For last months theme, we invited our community to share what creative hobbies help their wellbeing
Jack: Knitting Yourself Healthy – Hobbies and Mental Health
In this lovely story, Jack shares his experience of knitting and how it has helped his mental health.
I (a twenty-four-year-old male) recently took up knitting after a lifetime of considering it an ‘old-lady thing’. I think this stereotype was born after I failed to master the craft despite my Nan’s best efforts to ingrain knit and purls into my brain. Maybe my stereotyping of knitting was mainly out of spite, putting it in an age bracket that I wasn’t part of as if I wasn’t supposed to be doing it – when it was actually due to my lack of patience or skill. Anyway, a colleague finally got me knitting and here I am selfishly wondering about the benefits of it to my own mental health.
It turns out that knitting actually has a rather significant effect upon one’s health, according to The Independent knitting has been shown to decrease chronic pain, slows the speed of dementia and even has the ability to lessen the effects of depression. The article also cites a study by Harvard in 2007 which compared knitting to yoga for its calming effect. Another study by Riley, Corkhill and Morris in 2013 discovered that people who knitted more reported feeling calmer and more content.
Now, I know the trivialisation of mental health problems being magically fixed by yoga or mindfulness is highly debated, but I see mental health to be equal to physical health – different treatments and techniques can have big effects without ‘medical’ intervention. Just look at cycling – according to the NHS, it can reduce the risk of heart disease and diabetes from undertaking less than 3 hours of cycling a week.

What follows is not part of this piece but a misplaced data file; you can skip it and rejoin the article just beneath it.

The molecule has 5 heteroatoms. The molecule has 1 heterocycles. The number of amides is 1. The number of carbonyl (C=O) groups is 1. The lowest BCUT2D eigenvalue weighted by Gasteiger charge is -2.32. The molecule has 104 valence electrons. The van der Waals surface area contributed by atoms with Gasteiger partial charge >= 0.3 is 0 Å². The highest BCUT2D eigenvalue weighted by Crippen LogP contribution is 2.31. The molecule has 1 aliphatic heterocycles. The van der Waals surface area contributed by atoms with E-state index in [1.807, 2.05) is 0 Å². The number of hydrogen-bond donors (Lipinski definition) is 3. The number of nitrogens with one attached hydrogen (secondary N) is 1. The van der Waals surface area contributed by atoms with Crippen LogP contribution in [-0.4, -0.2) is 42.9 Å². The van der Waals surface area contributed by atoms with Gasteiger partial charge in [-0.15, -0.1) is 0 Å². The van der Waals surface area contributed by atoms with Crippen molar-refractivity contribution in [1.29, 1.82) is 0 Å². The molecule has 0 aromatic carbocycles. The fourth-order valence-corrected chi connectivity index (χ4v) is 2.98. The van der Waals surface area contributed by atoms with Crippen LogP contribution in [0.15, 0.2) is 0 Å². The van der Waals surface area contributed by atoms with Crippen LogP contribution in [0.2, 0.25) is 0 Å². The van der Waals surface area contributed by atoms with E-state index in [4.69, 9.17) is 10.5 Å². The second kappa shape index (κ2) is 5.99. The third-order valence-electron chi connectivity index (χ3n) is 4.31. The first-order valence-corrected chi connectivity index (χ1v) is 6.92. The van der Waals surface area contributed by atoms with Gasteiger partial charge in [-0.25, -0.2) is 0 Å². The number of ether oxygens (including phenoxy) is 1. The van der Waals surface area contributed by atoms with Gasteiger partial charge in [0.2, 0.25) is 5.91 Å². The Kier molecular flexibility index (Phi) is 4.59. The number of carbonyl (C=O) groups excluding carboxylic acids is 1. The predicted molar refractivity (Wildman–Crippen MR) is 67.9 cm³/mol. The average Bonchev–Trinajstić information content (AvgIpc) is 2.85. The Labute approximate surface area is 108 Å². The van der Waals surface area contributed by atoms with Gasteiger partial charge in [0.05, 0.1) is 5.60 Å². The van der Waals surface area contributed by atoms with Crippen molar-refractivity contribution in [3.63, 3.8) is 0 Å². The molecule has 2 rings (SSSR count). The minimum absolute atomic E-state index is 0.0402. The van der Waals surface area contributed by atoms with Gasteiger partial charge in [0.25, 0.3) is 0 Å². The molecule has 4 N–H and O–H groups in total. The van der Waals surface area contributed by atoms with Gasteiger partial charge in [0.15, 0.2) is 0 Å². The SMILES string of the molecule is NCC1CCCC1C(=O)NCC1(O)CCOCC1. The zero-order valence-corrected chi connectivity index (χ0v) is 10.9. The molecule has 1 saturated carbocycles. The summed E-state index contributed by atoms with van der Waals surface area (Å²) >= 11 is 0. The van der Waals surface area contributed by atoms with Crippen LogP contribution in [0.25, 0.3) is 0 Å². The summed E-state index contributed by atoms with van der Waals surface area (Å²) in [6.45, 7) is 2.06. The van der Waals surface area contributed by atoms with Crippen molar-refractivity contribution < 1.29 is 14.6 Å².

But I was wondering exactly why hobbies like knitting could make more of a difference when it comes to calming your anxiety than perhaps activities like watching a TV show (or delving deep into the suggested video feed on Facebook for several hours…). You’d imagine it has something to do with the fact you can passively watch something, and your mind is allowed to wander, whereas with something like knitting you’ve got to give it your full attention to do it successfully. There’s also something to be said for any activity that requires a rhythm – I find a knitting pattern mesmerising once I’ve gotten myself into it. But even with that rhythm, it requires your upmost concentration.
The awful attribute of Brits is that we’re closed off and stiff-upper lipped, but I think hobbies such as knitting can have a social aspect if done in groups – which was also found in the aforementioned Riley, Corkhill and Morris, 2013 study. All manner of hobbies allows for participants to have a purpose when they meet up and an opportunity to talk about life. The positive benefits of talking about your mental health doesn’t always mean you have to be discussing your health directly, but having that close knit (I’m sorry, I had to!) support group can give you the courage to talk when and if you have to.
Slightly moving away from knitting, maybe it’s these social hobbies we need to start undertaking. In one of my previous stories about mental health and university, I highlighted the dramatic rise of university students with mental health conditions and University life seems to orientate around groups and societies – both Universities’ in our city even have their own knitting/craft societies (Knit Like your Nana and Stich Society). Maybe Universities can serve as a Petri dish under a microscope to demonstrate how supportive communities can be built through common interests and hobbies – I think those communities, our families and our friends are one of the best hopes when tackling the current mental health crisis that we all face as a society.
And I think I’ll bind off that story right there. (I just wanted one more knitting pun!)